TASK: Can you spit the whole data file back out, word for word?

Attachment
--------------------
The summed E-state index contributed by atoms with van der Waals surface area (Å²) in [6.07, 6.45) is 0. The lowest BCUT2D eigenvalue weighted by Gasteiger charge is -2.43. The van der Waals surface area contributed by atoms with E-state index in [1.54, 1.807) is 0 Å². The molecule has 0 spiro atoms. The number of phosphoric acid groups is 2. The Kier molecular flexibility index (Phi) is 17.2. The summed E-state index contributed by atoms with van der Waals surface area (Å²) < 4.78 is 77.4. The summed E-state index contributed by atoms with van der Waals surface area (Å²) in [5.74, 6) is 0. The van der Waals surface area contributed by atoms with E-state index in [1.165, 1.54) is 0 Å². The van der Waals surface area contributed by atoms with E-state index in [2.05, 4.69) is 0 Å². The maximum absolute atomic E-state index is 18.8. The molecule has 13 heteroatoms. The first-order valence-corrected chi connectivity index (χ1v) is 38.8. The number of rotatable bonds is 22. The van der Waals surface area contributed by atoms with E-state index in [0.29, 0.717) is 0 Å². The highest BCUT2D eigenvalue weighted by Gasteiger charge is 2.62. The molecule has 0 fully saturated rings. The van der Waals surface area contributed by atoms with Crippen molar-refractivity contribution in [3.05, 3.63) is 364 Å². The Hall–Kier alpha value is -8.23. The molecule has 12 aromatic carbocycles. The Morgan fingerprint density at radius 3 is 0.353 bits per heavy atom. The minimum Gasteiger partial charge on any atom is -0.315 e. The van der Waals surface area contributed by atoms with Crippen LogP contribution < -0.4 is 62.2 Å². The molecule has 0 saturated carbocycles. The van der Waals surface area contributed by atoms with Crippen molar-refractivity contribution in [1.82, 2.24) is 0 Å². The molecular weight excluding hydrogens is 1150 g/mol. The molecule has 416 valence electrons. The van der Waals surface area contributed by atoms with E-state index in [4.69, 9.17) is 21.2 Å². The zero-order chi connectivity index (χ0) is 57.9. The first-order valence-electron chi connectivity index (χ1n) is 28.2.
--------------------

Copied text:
The summed E-state index contributed by atoms with van der Waals surface area (Å²) in [6.07, 6.45) is 0. The lowest BCUT2D eigenvalue weighted by Gasteiger charge is -2.43. The van der Waals surface area contributed by atoms with E-state index in [1.54, 1.807) is 0 Å². The molecule has 0 spiro atoms. The number of phosphoric acid groups is 2. The Kier molecular flexibility index (Phi) is 17.2. The summed E-state index contributed by atoms with van der Waals surface area (Å²) < 4.78 is 77.4. The summed E-state index contributed by atoms with van der Waals surface area (Å²) in [5.74, 6) is 0. The van der Waals surface area contributed by atoms with E-state index in [1.165, 1.54) is 0 Å². The van der Waals surface area contributed by atoms with E-state index in [2.05, 4.69) is 0 Å². The maximum absolute atomic E-state index is 18.8. The molecule has 13 heteroatoms. The first-order valence-corrected chi connectivity index (χ1v) is 38.8. The number of rotatable bonds is 22. The van der Waals surface area contributed by atoms with E-state index in [0.29, 0.717) is 0 Å². The highest BCUT2D eigenvalue weighted by Gasteiger charge is 2.62. The molecule has 0 fully saturated rings. The van der Waals surface area contributed by atoms with Crippen molar-refractivity contribution in [3.05, 3.63) is 364 Å². The Hall–Kier alpha value is -8.23. The molecule has 12 aromatic carbocycles. The Morgan fingerprint density at radius 3 is 0.353 bits per heavy atom. The minimum Gasteiger partial charge on any atom is -0.315 e. The van der Waals surface area contributed by atoms with Crippen LogP contribution < -0.4 is 62.2 Å². The molecule has 0 saturated carbocycles. The van der Waals surface area contributed by atoms with Crippen molar-refractivity contribution in [1.82, 2.24) is 0 Å². The molecular weight excluding hydrogens is 1150 g/mol. The molecule has 416 valence electrons. The van der Waals surface area contributed by atoms with E-state index in [4.69, 9.17) is 21.2 Å². The zero-order chi connectivity index (χ0) is 57.9. The first-order valence-electron chi connectivity index (χ1n) is 28.2.